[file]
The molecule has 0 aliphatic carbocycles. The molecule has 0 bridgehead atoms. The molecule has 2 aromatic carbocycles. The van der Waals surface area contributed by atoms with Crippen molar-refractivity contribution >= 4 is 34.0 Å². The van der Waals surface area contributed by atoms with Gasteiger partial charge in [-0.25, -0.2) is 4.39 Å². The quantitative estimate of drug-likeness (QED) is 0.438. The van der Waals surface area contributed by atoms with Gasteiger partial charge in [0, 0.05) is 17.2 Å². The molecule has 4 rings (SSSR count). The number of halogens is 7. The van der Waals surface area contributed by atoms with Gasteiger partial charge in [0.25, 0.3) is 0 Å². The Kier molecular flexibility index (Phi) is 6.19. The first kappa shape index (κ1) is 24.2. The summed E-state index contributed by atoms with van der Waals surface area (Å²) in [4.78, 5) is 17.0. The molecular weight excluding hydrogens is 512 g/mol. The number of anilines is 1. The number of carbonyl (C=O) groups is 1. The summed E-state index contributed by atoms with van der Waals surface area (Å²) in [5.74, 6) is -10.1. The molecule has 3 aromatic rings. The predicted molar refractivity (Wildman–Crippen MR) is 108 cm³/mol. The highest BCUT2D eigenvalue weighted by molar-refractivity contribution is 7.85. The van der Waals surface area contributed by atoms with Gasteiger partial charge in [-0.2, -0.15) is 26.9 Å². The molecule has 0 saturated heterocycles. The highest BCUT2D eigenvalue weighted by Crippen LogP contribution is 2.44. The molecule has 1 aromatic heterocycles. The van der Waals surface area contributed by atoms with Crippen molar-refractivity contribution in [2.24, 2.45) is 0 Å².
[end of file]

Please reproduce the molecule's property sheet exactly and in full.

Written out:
The molecule has 0 aliphatic carbocycles. The molecule has 0 bridgehead atoms. The molecule has 2 aromatic carbocycles. The van der Waals surface area contributed by atoms with Crippen molar-refractivity contribution >= 4 is 34.0 Å². The van der Waals surface area contributed by atoms with Gasteiger partial charge in [-0.25, -0.2) is 4.39 Å². The quantitative estimate of drug-likeness (QED) is 0.438. The van der Waals surface area contributed by atoms with Gasteiger partial charge in [0, 0.05) is 17.2 Å². The molecule has 4 rings (SSSR count). The number of halogens is 7. The van der Waals surface area contributed by atoms with Gasteiger partial charge in [0.25, 0.3) is 0 Å². The Kier molecular flexibility index (Phi) is 6.19. The first kappa shape index (κ1) is 24.2. The summed E-state index contributed by atoms with van der Waals surface area (Å²) in [4.78, 5) is 17.0. The molecular weight excluding hydrogens is 512 g/mol. The number of anilines is 1. The number of carbonyl (C=O) groups is 1. The summed E-state index contributed by atoms with van der Waals surface area (Å²) in [5.74, 6) is -10.1. The molecule has 3 aromatic rings. The predicted molar refractivity (Wildman–Crippen MR) is 108 cm³/mol. The highest BCUT2D eigenvalue weighted by molar-refractivity contribution is 7.85. The van der Waals surface area contributed by atoms with Gasteiger partial charge in [-0.2, -0.15) is 26.9 Å². The molecule has 0 saturated heterocycles. The highest BCUT2D eigenvalue weighted by Crippen LogP contribution is 2.44. The molecule has 1 aromatic heterocycles. The van der Waals surface area contributed by atoms with Crippen molar-refractivity contribution in [2.24, 2.45) is 0 Å².